How to engage authentically if you're disappointed? Lift up fellow dancers. "Give fair due to everybody's effort and energy," Morigerato says. You may notice that being positive about other performances and people who inspire you helps buoy your spirits.

You're Back At Your First Rehearsal After A Loss, Reviewing Judges' Feedback.

Remember that critiques are for your benefit. "As a judge, I'm trying to find constructive things for dancers to work on to help them become better performers," Morigerato says.

(From left) Anthony Morigerato and Mike Minery presenting the Best Tap Performance award at The Dance Awards (courtesy The Dance Awards)

At Curtis' studio, dancers use this to their advantage. "Every criticism is taken into consideration," Curtis says. "Feedback videos are valuable rehearsal tools."

Compare the judges' notes to your own, and work with your teachers to prioritize and address them. Morigerato encourages dancers to focus on a few notes at a time instead of trying to correct everything all at once.

Keep in mind that this score sheet represents one performance and one panel of judges. Subjectivity is unavoidable in adjudication, which is why it can help to attend multiple competitions in a season to get a range of reactions to your work.

In the end, the process and the experience matter more than the outcome. "When you really work hard at something and you enjoy it," Curtis says, "the reward is that you feel great about yourself."


A version of this story appeared in the March 2018 issue of Dance Spirit with the title "Winning Isn't Everything."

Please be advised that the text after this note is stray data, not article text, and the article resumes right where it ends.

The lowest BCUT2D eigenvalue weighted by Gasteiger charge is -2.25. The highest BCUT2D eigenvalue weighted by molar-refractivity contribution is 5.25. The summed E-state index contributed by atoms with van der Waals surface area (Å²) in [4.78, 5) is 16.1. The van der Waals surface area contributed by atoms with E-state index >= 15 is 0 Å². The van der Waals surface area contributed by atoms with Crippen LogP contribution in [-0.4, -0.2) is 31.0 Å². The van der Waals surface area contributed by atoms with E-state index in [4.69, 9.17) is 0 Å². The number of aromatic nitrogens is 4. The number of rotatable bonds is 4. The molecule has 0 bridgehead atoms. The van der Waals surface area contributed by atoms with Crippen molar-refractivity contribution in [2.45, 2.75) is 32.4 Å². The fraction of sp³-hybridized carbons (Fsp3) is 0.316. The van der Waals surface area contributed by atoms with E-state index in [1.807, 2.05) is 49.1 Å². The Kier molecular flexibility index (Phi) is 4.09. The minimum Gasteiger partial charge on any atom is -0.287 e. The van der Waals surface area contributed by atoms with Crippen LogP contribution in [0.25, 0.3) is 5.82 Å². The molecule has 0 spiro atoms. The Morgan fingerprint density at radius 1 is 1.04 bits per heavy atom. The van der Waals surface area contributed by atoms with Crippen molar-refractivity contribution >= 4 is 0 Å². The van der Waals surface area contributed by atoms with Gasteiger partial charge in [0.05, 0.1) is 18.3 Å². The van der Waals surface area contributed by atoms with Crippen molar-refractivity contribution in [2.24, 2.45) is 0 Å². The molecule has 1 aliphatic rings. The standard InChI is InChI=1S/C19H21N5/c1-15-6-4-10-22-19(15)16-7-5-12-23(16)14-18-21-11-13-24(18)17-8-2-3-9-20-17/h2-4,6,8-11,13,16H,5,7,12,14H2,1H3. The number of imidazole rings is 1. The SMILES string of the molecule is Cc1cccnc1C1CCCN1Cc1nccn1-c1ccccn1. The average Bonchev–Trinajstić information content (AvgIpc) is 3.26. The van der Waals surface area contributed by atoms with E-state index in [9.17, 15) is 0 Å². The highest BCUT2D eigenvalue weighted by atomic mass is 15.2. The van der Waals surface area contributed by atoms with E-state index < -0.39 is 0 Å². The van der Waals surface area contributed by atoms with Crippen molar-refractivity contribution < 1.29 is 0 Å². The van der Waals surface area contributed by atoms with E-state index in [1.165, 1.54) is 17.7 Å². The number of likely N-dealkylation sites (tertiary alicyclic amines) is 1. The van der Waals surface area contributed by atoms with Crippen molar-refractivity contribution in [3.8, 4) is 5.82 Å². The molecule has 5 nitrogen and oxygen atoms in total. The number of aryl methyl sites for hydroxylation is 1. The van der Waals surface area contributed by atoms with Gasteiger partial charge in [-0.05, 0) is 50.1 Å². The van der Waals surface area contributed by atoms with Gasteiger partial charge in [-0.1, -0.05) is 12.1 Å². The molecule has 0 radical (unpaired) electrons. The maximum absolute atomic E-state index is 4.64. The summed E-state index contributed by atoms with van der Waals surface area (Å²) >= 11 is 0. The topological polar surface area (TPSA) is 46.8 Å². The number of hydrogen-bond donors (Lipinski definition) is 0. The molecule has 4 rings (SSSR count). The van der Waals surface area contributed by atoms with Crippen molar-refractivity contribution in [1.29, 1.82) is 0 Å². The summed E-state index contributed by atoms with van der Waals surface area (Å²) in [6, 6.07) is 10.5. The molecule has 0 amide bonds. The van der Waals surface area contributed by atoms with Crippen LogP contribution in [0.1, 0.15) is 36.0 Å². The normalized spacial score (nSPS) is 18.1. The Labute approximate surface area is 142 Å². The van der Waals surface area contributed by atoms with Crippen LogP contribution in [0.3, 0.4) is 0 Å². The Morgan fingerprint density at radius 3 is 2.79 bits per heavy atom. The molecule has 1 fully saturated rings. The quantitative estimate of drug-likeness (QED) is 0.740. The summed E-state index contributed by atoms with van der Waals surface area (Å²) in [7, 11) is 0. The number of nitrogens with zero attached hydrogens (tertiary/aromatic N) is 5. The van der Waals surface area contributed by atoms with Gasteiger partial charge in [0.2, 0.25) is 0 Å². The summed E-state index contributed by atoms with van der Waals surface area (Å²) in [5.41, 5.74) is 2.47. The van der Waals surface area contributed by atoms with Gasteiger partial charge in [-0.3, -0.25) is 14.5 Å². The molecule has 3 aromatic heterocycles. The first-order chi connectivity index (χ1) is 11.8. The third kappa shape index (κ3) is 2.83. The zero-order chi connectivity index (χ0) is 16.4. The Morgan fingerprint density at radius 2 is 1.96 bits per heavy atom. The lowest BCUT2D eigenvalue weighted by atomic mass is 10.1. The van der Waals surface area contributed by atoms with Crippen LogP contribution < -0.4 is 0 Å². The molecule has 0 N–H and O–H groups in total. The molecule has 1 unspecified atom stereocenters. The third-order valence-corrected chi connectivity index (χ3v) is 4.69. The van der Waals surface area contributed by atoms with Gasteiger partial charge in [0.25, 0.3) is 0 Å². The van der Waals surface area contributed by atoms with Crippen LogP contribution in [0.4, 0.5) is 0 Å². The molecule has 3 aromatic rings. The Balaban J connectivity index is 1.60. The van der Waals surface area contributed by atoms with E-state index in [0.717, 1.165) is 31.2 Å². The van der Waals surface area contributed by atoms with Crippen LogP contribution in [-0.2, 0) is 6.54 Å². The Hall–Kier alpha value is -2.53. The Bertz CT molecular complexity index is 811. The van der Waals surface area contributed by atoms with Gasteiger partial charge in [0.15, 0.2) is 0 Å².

Latest Posts


Viktorina Kapitonova in "Swan Lake Bath Ballet" (photo by Ryan Capstick, courtesy Corey Baker Dance)

Please Enjoy the Quarantine Genius of “Swan Lake Bath Ballet”

That old saying about limitations breeding creativity—hat tip to Orson Welles—has never felt more relevant than in these lockdown days. Here's the latest brilliant dance project born (hatched?) of quarantine restrictions: "Swan Lake Bath Ballet," a contemporary take on the classic featuring 27 A-list ballet dancers performing from their own bathtubs.

Keep Reading SHOW LESS
Project 21 dancers (from left) Selena Hamilton, Gracyn French, and Dyllan Blackburn (Photo by Quinn Wharton; hair and makeup throughout by Angela Huff for Mark Edward Inc.)

How Project 21 Is Shaping the Next Generation of Competition-Dance Standouts

"I wish I had a better story about the name," says Molly Long, founder of the Orange County, CA–based dance studio Project 21. In truth, it's a play on the fact that she was born on the twenty-first of August, and 21 is her favorite number. "I was away on a teaching tour, the audition announcement was going live on Instagram the next day, and I desperately needed a name. Project 21 was just the least cheesy of the options I thought of!"

The fact that fans might expect the name to have some profound meaning speaks to the near-mythic status Project 21 has achieved on the competition and convention scene since its founding in 2014. Long's dancers are all wholly individual, yet jell seamlessly as a group, and are consistently snagging top prizes everywhere on the circuit. Each season brings a slew of new accolades, high-caliber faculty, and legions of devoted followers.

The industry has taken notice of the studio's unique ethos. "Molly gets through to her dancers in a special way, and they have this incomparable level of commitment to their craft as a result," says dancer and choreographer Billy Bell, who's worked closely with Long and her dancers. "That's what sets them apart—it's like a little dose of magic."

Keep Reading SHOW LESS

Editors' Picks

contest
Enter the Cover Model Search